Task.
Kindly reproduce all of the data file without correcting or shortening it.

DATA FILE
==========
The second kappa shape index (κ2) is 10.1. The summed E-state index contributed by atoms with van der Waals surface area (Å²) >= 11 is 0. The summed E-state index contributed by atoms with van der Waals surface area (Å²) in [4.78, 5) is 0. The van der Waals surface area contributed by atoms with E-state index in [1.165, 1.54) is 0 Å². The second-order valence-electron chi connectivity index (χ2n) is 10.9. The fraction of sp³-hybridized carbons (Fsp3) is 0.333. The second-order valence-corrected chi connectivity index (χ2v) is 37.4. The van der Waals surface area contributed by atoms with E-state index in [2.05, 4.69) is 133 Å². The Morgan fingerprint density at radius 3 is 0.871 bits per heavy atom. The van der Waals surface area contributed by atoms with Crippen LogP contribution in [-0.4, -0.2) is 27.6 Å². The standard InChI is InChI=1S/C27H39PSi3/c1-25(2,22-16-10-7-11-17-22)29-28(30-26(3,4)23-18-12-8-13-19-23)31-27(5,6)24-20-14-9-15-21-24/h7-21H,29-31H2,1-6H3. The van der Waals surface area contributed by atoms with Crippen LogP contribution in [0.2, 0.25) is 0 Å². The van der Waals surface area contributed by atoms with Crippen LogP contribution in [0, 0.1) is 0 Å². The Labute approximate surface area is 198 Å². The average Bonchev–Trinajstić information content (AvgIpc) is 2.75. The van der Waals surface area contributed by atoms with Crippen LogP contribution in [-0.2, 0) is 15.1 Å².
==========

The second kappa shape index (κ2) is 10.1. The summed E-state index contributed by atoms with van der Waals surface area (Å²) >= 11 is 0. The summed E-state index contributed by atoms with van der Waals surface area (Å²) in [4.78, 5) is 0. The van der Waals surface area contributed by atoms with E-state index in [1.165, 1.54) is 0 Å². The second-order valence-electron chi connectivity index (χ2n) is 10.9. The fraction of sp³-hybridized carbons (Fsp3) is 0.333. The second-order valence-corrected chi connectivity index (χ2v) is 37.4. The van der Waals surface area contributed by atoms with E-state index in [2.05, 4.69) is 133 Å². The Morgan fingerprint density at radius 3 is 0.871 bits per heavy atom. The van der Waals surface area contributed by atoms with Crippen LogP contribution in [-0.4, -0.2) is 27.6 Å². The standard InChI is InChI=1S/C27H39PSi3/c1-25(2,22-16-10-7-11-17-22)29-28(30-26(3,4)23-18-12-8-13-19-23)31-27(5,6)24-20-14-9-15-21-24/h7-21H,29-31H2,1-6H3. The van der Waals surface area contributed by atoms with Crippen LogP contribution in [0.2, 0.25) is 0 Å². The van der Waals surface area contributed by atoms with Crippen LogP contribution in [0, 0.1) is 0 Å². The Labute approximate surface area is 198 Å². The average Bonchev–Trinajstić information content (AvgIpc) is 2.75. The van der Waals surface area contributed by atoms with Crippen LogP contribution in [-0.2, 0) is 15.1 Å².